The revolution sweeping the Arab world poses some interesting questions for policy makers in the West, who must find new ways of making friends in the region rather than repeat the failed policies of the past.
Propping up autocratic regimes in the Middle East may have secured the West’s oil supplies for decades, but at what price today? Like our casino banking system, which for years gave us a false sense of prosperity, Western influence in the Middle East was an illusion that is coming to an end.
It was only made possible through repression exercised by proxy and, though some will argue that this is the way business has been conducted by governments from time immemorial, we are in the age of instant communication. Whether this is going to be a good thing or a bad thing in the long term, only time will tell, but in the meantime it seems to have made the usual way of conducting business unworkable, and only Hosni Mubarak doesn’t seem to realise this.
Well, perhaps not only Mubarak. It has been a worrying time for Israel, who has had in Mubarak a useful friend for the three decades he has been in power, and it really would like to maintain the status quo in the region.
Libya’s Muammar Gaddafi, who after years of antagonising the West has ironically found himself back on almost friendly terms with Washington and London, has also taken a dim view of the Egyptian uprising. And well he might: after all, he has been in power since 1969. (Looking further afield, what will Cuba’s Raúl Castro be thinking? You can find what his brother Fidel thinks here, but you’ll have to scroll a long way down).
Rightwing commentators in the United States are having a field day blaming President Barack Obama for abandoning George W Bush’s so-called “freedom agenda”, but they are not being truthful. They would have us believe that Bush would have forcefully encouraged Mubarak to step down. Then why didn’t he when he could? Are Bush’s supporters calling for regime change in Saudi Arabia? Of course not.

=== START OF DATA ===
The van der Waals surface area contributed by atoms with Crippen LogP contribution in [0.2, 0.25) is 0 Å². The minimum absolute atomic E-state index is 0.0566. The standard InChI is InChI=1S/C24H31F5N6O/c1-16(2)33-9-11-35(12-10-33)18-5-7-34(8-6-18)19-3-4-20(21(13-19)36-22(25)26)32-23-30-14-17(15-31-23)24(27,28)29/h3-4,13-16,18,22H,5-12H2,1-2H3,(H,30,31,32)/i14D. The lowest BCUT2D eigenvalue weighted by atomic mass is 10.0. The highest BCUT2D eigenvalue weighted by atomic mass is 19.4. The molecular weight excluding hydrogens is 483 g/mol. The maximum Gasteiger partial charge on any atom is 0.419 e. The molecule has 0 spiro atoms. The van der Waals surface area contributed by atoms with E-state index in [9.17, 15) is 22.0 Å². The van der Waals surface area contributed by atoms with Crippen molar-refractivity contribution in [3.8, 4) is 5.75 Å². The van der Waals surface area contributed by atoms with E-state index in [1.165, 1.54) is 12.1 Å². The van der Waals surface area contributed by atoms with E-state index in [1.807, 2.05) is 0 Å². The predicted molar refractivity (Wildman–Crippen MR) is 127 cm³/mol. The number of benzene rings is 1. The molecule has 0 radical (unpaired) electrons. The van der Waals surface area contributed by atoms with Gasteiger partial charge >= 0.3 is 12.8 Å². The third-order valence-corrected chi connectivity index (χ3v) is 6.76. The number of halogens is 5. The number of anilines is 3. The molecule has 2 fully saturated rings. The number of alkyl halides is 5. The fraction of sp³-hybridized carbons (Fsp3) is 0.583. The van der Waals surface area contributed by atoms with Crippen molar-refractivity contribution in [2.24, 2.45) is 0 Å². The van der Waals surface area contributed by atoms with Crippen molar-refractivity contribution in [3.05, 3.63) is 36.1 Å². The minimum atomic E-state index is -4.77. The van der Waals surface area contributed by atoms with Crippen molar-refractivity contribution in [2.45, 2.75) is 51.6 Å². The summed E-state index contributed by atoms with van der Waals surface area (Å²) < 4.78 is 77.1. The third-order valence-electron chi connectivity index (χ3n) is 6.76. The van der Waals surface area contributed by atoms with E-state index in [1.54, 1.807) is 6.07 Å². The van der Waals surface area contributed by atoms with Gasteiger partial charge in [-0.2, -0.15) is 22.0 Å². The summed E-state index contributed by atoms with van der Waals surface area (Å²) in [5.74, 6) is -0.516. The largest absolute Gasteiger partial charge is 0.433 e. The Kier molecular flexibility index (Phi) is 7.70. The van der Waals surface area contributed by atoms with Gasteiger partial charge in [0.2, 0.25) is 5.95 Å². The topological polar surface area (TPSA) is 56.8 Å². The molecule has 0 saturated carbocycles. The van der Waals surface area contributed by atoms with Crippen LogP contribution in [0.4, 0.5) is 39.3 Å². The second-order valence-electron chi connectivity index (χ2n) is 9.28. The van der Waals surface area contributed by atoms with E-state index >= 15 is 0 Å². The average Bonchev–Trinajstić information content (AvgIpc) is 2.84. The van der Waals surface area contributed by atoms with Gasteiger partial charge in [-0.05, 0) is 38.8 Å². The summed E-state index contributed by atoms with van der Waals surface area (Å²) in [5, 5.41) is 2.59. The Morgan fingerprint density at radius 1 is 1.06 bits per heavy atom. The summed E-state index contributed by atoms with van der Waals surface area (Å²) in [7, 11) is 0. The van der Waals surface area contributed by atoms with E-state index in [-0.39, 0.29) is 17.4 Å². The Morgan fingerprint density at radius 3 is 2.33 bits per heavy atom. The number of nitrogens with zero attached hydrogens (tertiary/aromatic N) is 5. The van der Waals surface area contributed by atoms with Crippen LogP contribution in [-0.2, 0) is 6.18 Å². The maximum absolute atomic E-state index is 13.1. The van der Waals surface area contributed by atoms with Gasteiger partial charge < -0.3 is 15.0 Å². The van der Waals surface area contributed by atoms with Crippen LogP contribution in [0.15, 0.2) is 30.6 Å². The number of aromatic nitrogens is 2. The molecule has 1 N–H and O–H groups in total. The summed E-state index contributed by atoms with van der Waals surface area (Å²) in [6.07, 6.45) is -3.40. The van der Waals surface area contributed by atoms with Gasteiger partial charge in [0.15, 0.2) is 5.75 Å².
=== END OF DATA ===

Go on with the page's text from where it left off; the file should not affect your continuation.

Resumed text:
What was Bush’s “freedom agenda” in any case? The invasion of Iraq was not designed to “liberate” the Iraqi people from Saddam Hussein, but to stamp out a dictator who had once been backed by the West in its confrontation with Iran (yet another case study) but who had now become the focus for pan-Arab nationalism, as Egypt’s Gamal Abdel Nasser was in the 1960s. And again, maintaining oil supplies was at the heart of US thinking.
Those who like me are sceptical of the American Right’s claims that Bush’s policies have been vindicated by what has happened in Tunisia and Egypt (and is about to happen elsewhere) might argue that regime change is more effective when it is carried out from within, by the people themselves, even if it takes years to come about.
The revolutions in Tunisia and Egypt are proof, if any were needed, that, given time, the Iraqi people would have removed Saddam themselves. (Thatcher’s war over the Falklands may have precipitated Galtieri’s fall, but he was on his way out anyway: with the economy in a mess and inflation spiralling out of control, the people had already taken to the streets against the regime. An invasion of Argentina, however, would have galvanised even those who opposed the occupation of the Falklands against Britain).
As Egyptian blogger Alaa Abd El Fatah has pointed out, the Egyptian uprising shouldn’t have come as a surprise, as there have been strikes and demonstrations there since the Nineties over the Gulf War, IMF-imposed austerity programmes, torture and in support of Palestinian intifadas. It has taken time for these protests to evolve into today’s all-encompassing revolt, which is why it is unlikely the Egyptian people will accept anything other than sweeping changes to the way they have been governed – or misgoverned – for so long. But surely it is healthier that they have done this themselves rather than with help from a foreign power that is not seen, to put it mildly, to have the Arab world’s best interests at heart.
If we were still in the Cold War the West would almost certainly have blamed Moscow for the momentous events taking place in the Middle East. Interestingly, in the new world order they are unlikely to find anyone to blame but themselves; assuming they are still looking they would be hard-pressed to find any evidence linking Osama bin Laden or any other Islamist terrorist organisation to the revolutions.
The US and Britain are playing wait and see; that is the right approach. But don’t wait too long: this should be seen as an opportunity to put right the wrongs of the past, such as support for hated autocratic regimes, the oppression of the Palestinian people and the invasion of Iraq. There is a new generation in the Arab world that is hungry to embrace many Western values without abandoning their religious beliefs.
They are seizing their opportunity, and we should too.